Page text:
The Swiss National Bank decided to leave the interest rates unchanged at -0.75 percent, highlighting that it is willing to intervene in the foreign exchange market if necessary and that expansionary monetary policy is still needed given the current inflation levels in Switzerland.
"Negative interest and the willingness to intervene counteract the attractiveness of Swiss franc investments and thus ease the upward pressure on the currency," explained the bank, "In this way, the SNB stabilises price developments and supports economic activity," it added.
Switzerland's inflation rate was at -0.1 percent (year-to-year) in November after being at -0.3 percent in October, mostly caused by dropping food, health and transport prices. Core inflation was at 0.4 percent, after being at 0.2 percent in October.
The bank's policymakers said that they expect the cash rates to remain at the same level at least until 2021, as they expect inflation levels will be at 0.4 percent this year, 0.1 percent in the next, and 0.5 percent in 2021.
They also highlighted the condition the international markets are in (mostly due to the trade tensions and a persistently weak manufacturing activity), stating that economic growth was below average in the third quarter as well as having a moderate inflation level, this made other central banks to hold an easing monetary policy stance.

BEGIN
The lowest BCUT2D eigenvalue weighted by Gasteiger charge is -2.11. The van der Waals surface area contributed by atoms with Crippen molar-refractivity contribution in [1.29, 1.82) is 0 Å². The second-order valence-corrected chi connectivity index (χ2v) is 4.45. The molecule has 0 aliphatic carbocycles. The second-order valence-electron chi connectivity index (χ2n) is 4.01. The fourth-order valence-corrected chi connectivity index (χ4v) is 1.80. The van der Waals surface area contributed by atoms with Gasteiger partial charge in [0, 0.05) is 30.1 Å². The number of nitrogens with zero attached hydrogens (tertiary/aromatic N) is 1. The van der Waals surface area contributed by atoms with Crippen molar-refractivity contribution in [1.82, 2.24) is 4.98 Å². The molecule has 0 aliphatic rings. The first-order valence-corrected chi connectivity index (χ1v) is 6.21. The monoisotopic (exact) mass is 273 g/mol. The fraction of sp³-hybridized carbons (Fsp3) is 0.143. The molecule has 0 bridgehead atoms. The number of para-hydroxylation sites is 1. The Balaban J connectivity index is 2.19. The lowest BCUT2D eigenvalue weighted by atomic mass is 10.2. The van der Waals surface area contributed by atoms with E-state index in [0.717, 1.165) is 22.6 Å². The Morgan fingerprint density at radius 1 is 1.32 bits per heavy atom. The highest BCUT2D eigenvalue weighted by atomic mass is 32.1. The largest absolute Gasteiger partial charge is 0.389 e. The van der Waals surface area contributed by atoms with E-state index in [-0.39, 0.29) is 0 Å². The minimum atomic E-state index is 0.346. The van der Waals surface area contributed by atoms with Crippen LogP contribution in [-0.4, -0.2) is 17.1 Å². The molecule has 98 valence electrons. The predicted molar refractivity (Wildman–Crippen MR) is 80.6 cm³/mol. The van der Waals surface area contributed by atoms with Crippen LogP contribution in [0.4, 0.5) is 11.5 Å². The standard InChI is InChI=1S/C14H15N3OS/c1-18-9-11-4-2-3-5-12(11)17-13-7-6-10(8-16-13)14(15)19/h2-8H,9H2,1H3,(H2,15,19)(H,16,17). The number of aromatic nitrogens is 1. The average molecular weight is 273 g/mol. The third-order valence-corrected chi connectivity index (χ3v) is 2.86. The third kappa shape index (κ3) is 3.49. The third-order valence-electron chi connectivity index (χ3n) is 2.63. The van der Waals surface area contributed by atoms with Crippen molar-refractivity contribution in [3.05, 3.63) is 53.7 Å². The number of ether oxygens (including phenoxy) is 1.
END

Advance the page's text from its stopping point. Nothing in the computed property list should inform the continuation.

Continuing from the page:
"Moreover, they signalled [the central banks] that they would probably leave their policy rates at a low level for an extended period of time," it continued.
According to its estimations, Switzerland's Gross Domestic Product will be around 1 per cent this year, and between 1.5 and 2 per cent in 2020. Policymakers expect a better performance in 2020 since they foresee better global economic activity levels, given the celebration of next year's summer Olympic Games which are expected to take place in Tokyo.
Nevertheless, the situation in the Swiss mortgage and real state markets is concerning. Single-family homes, privately owned apartments and mortgage lending prices barely rose during the last quarter while residential investment property prices remain stagnant.
"The SNB will continue to monitor developments on the mortgage and real estate markets closely, and will regularly reassess the need for an adjustment of the countercyclical capital buffer," stated the bank.
By 10:51 GMT the US Dollar went down by 0.05 per cent against the Swiss Franc, at 0.9823. Conversely, the Euro remained almost steady against the Swiss franc, losing 0.01 per cent and falling to the 1.0936 level.